And so he hit the reset button, taking the longest sabbatical of his career, a three-and-a-half-month break that was as much psychological as physical. He healed his body and met with a dietician, packing five pounds of muscle onto his already cut frame. He dialed in his TaylorMade equipment, shoring up a putting stroke and wedge game that was shockingly poor for a player of his caliber. Perhaps most importantly, he cleared his cluttered mind, cruising around Italy with wife Erica in a 1950s Mercedes convertible.


Full-field scores from the Abu Dhabi HSBC Championship


After an intense buildup to his season debut, McIlroy was curious about the true state of his game, about how he’d stack up when he finally put a scorecard in his hand. It didn’t take him long to find out. 

Playing the first two rounds alongside Dustin Johnson – the undisputed world No. 1 who was fresh off a blowout victory at Kapalua – McIlroy beat him by a shot. Despite a 103-day competitive layoff, he played bogey-free for 52 holes. And he put himself in position to win, trailing by one heading into the final round. Though Fleetwood blew away the field with a back-nine 30 to defend his title, McIlroy collected his eighth top-5 in his last nine appearances in Abu Dhabi.

“I know it’s only three months,” he said, “but things change, and I felt like maybe I needed a couple of weeks to get back into the thought process that you need to get into for competitive golf. I got into that pretty quickly this week, so that was the most pleasing thing.”

The sense of relief afterward was palpable. McIlroy is entering his 11th full year as a pro, and deep down he likely realizes 2018 is shaping up as his most important yet.

The former Boy Wonder is all grown up, and his main challengers now are a freakish athlete (DJ) and a trio of players under 25 (Jordan Spieth, Justin Thomas, Jon Rahm) who don’t lack for motivation or confidence. The landscape has changed significantly since McIlroy’s last major victory, in August 2014, and the only way he’ll be able to return to world No. 1 is to produce a sustained period of exceptional golf, like the rest of the game’s elite. (Based on average points, McIlroy, now ranked 11th, is closer to the bottom of the rankings, No. 1928, than to Johnson.)

But after years of near-constant turmoil, McIlroy, 28, finally seems ready to pursue that goal again. He is planning the heaviest workload of his career – as many as 30 events, including seven more starts before the Masters – and appears refreshed and reenergized, perhaps because this year, for the first time in a while, he is playing without distractions.

Not his relationships or his health. Not his equipment or his caddie or his off-course dealings.

Everything in his life is lined up.

Drama tends to follow one of the sport’s most captivating characters, but for now he can just play golf – lots and lots of golf. How liberating.

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Crocker among quartet of Open qualifiers in Singapore

By Will GrayJanuary 21, 2018, 2:20 pm

Former amateur standout Sean Crocker was among four players who qualified for the 147th Open via top-12 finishes this week at the Asian Tour's SMBC Singapore Open as part of the Open Qualifying Series.

Crocker had a strong college career at USC before turning pro late last year. The 21-year-old received an invitation into this event shortly thereafter, and he made the most of his appearance with a T-6 finish to net his first career major championship berth.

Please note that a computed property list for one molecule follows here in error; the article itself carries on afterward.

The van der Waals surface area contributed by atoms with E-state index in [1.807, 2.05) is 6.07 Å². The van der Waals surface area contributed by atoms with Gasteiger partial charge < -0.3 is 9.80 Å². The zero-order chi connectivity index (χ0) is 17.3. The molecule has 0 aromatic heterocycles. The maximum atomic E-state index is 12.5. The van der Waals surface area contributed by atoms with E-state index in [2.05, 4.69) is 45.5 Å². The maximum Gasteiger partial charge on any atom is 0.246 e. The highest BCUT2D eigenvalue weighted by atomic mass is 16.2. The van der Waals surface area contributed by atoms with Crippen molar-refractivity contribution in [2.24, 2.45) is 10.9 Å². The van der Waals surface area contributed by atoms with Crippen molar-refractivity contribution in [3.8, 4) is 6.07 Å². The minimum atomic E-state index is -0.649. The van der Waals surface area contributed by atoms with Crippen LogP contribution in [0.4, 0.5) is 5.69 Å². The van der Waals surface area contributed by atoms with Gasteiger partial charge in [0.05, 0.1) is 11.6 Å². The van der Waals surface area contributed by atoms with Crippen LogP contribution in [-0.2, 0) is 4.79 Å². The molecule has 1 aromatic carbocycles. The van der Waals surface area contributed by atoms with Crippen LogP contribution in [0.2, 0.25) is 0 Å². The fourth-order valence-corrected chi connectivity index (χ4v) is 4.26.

There were four spots available to those not otherwise exempt among the top 12 in Singapore, but winner Sergio Garcia and runners-up Shaun Norris and Satoshi Kodaira had already booked their tickets for Carnoustie. That meant that Thailand's Danthai Boonma and Jazz Janewattanond both qualified thanks to T-4 finishes.


Full-field scores from the Singapore Open


Crocker nabbed the third available qualifying spot, while the final berth went to Australia's Lucas Herbert. Herbert entered the week ranked No. 274 in the world and was the highest-ranked of the three otherwise unqualified players who ended the week in a tie for eighth.

The next event in the Open Qualifying Series will be in Japan at the Mizuno Open in May, when four more spots at Carnoustie will be up for grabs. The 147th Open will be held July 19-22 in Carnoustie, Scotland.

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Got a second? Fisher a bridesmaid again

By Will GrayJanuary 21, 2018, 1:40 pm

Ross Fisher is in the midst of a career resurgence - he just doesn't have the hardware to prove it.

Fisher entered the final round of the Abu Dhabi HSBC Championship with a share of the lead, and as he made the turn he appeared in position to claim his first European Tour victory since March 2014. But he slowed just as Tommy Fleetwood caught fire, and when the final putt fell Fisher ended up alone in second place, two shots behind his fellow Englishman.

It continues a promising trend for Fisher, who at age 37 now has 14 career runner-up finishes and three in his last six starts dating back to October. He was edged by Tyrrell Hatton both at the Italian Open and the Alfred Dunhill Links Championship in the fall, and now has amassed nine worldwide top-10 finishes since March.


Full-field scores from the Abu Dhabi HSBC Championship


Fisher took a big step toward ending his winless drought with an eagle on the par-5 second followed by a pair of birdies, and he stood five shots clear of Fleetwood with only nine holes to go. But while Fleetwood played Nos. 10-15 in 4 under, Fisher played the same stretch in 2 over and was unable to eagle the closing hole to force a playoff.

While Fisher remains in search of an elusive trophy, his world ranking has benefited from his recent play. The veteran was ranked outside the top 100 in the world as recently as September 2016, but his Abu Dhabi runner-up result is expected to move him inside the top 30 when the new rankings are published.